As the focus of mobile usage moves further from minutes and text bundles, towards megabytes of data, mobile network operators are unsurprisingly concerned at this shift, and the potential loss of revenue that it represents to them. Frustrated by the ongoing restrictions imposed upon its Skype service in the UK, Microsoft intends to lean more heavily on those networks that routinely block Skype access.
Skype complained to the UK communications regulator, Ofcom, last year about this state of affairs. In a report last week, Ofcom openly stated that such restrictions stifle innovation, indicating that action may be taken against operators that fail to properly open their networks to VoIP traffic.
When voice calls and text messages become nothing more than raw data sent across a network - as is the case with services such as Skype - operators lose the ability to charge higher (and arguably absurd) rates for them any longer.
When America’s AT&T network increased the cost for sending an SMS text message from $0.15 to $0.20 in March 2008, numerous articles cropped up – including a widely referenced example by Sam Garfield – that exposed the madness of SMS pricing. In his calculations, Garfield noted that the cost of sending the bits of data that form a text message over AT&T was as much as 61 MILLION times more than sending data over a home broadband connection. This is all the more extraordinary when you consider that the true cost to the network for sending an SMS is almost negligible, as noted by The New York Times. Little wonder then that operators are desperate to hold on to the ‘old’ way of doing things.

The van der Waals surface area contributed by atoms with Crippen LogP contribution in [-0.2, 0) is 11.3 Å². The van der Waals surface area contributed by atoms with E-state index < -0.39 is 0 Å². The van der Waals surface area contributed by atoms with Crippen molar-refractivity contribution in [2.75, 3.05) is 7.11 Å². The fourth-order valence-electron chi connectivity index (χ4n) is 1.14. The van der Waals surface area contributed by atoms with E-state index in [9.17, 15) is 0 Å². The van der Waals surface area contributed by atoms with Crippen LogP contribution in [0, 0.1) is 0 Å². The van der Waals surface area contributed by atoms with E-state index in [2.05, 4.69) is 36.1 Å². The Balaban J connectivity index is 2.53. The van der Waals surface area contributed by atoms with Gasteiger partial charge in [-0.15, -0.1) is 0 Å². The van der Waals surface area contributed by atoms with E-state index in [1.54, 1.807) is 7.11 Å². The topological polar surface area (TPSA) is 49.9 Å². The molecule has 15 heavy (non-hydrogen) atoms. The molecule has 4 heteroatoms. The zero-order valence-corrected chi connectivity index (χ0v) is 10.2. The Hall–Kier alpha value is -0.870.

While major US operators don’t block Skype access, many European ones do, including the UK’s Everything Everywhere (Orange and T-Mobile) and Vodafone; the latter charges up to £15 ($23) per month for the freedom to use VoIP services on mobile contracts. While some networks, such as Telefónica O2 and 3 from Hutchison Whompoa, don’t discriminate against such traffic, Microsoft is keen to press those operators that are dragging their feet.
Skype’s Jean-Jacques Sahel told Bloomberg Businessweek that Ofcom’s support in this matter is “helpful and should allow us to continue the dialog [with operators]. We need the few that lag behind to catch up.”
Microsoft is hoping to gain “some sort of commitment” from operators to open up their networks, but that will be easier said than done. Given how accustomed the carriers have become to milking their customers with such grossly inflated pricing, they won’t be eager to roll out the red carpet to new cheaper competitors.